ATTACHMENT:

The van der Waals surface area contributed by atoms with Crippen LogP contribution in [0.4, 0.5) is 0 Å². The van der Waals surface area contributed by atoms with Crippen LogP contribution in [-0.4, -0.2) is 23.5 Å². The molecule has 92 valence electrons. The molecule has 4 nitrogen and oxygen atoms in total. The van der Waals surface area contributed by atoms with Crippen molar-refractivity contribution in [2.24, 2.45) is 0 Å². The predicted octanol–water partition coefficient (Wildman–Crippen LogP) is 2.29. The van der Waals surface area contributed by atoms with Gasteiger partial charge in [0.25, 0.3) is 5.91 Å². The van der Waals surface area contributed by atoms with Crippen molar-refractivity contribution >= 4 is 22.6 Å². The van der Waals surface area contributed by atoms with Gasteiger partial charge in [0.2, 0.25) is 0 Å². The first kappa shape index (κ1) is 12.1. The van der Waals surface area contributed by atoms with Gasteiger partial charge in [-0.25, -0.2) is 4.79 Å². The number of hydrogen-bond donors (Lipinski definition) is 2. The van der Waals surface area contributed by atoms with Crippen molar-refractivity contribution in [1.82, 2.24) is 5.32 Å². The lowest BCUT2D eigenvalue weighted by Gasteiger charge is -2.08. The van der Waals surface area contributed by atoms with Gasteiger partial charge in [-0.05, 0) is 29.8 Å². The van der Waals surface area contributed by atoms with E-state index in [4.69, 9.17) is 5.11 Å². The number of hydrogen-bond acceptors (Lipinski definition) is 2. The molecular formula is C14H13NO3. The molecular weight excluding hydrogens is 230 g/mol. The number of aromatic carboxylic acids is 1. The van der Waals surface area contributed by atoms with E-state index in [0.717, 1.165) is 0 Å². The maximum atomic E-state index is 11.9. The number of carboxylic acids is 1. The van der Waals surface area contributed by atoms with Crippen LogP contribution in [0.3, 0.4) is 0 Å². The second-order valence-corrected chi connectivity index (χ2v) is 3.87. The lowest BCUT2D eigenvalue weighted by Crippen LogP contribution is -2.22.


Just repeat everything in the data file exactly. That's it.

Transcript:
The van der Waals surface area contributed by atoms with Crippen LogP contribution in [0.4, 0.5) is 0 Å². The van der Waals surface area contributed by atoms with Crippen LogP contribution in [-0.4, -0.2) is 23.5 Å². The molecule has 92 valence electrons. The molecule has 4 nitrogen and oxygen atoms in total. The van der Waals surface area contributed by atoms with Crippen molar-refractivity contribution in [2.24, 2.45) is 0 Å². The predicted octanol–water partition coefficient (Wildman–Crippen LogP) is 2.29. The van der Waals surface area contributed by atoms with Gasteiger partial charge in [0.25, 0.3) is 5.91 Å². The van der Waals surface area contributed by atoms with Crippen molar-refractivity contribution >= 4 is 22.6 Å². The van der Waals surface area contributed by atoms with Gasteiger partial charge in [0.2, 0.25) is 0 Å². The first kappa shape index (κ1) is 12.1. The van der Waals surface area contributed by atoms with Gasteiger partial charge in [-0.25, -0.2) is 4.79 Å². The number of hydrogen-bond donors (Lipinski definition) is 2. The van der Waals surface area contributed by atoms with Crippen molar-refractivity contribution in [1.82, 2.24) is 5.32 Å². The lowest BCUT2D eigenvalue weighted by Gasteiger charge is -2.08. The van der Waals surface area contributed by atoms with Gasteiger partial charge in [-0.05, 0) is 29.8 Å². The van der Waals surface area contributed by atoms with E-state index in [4.69, 9.17) is 5.11 Å². The number of hydrogen-bond acceptors (Lipinski definition) is 2. The molecular formula is C14H13NO3. The molecular weight excluding hydrogens is 230 g/mol. The number of aromatic carboxylic acids is 1. The van der Waals surface area contributed by atoms with E-state index in [0.717, 1.165) is 0 Å². The maximum atomic E-state index is 11.9. The number of carboxylic acids is 1. The van der Waals surface area contributed by atoms with Crippen LogP contribution in [0.3, 0.4) is 0 Å². The second-order valence-corrected chi connectivity index (χ2v) is 3.87. The lowest BCUT2D eigenvalue weighted by Crippen LogP contribution is -2.22.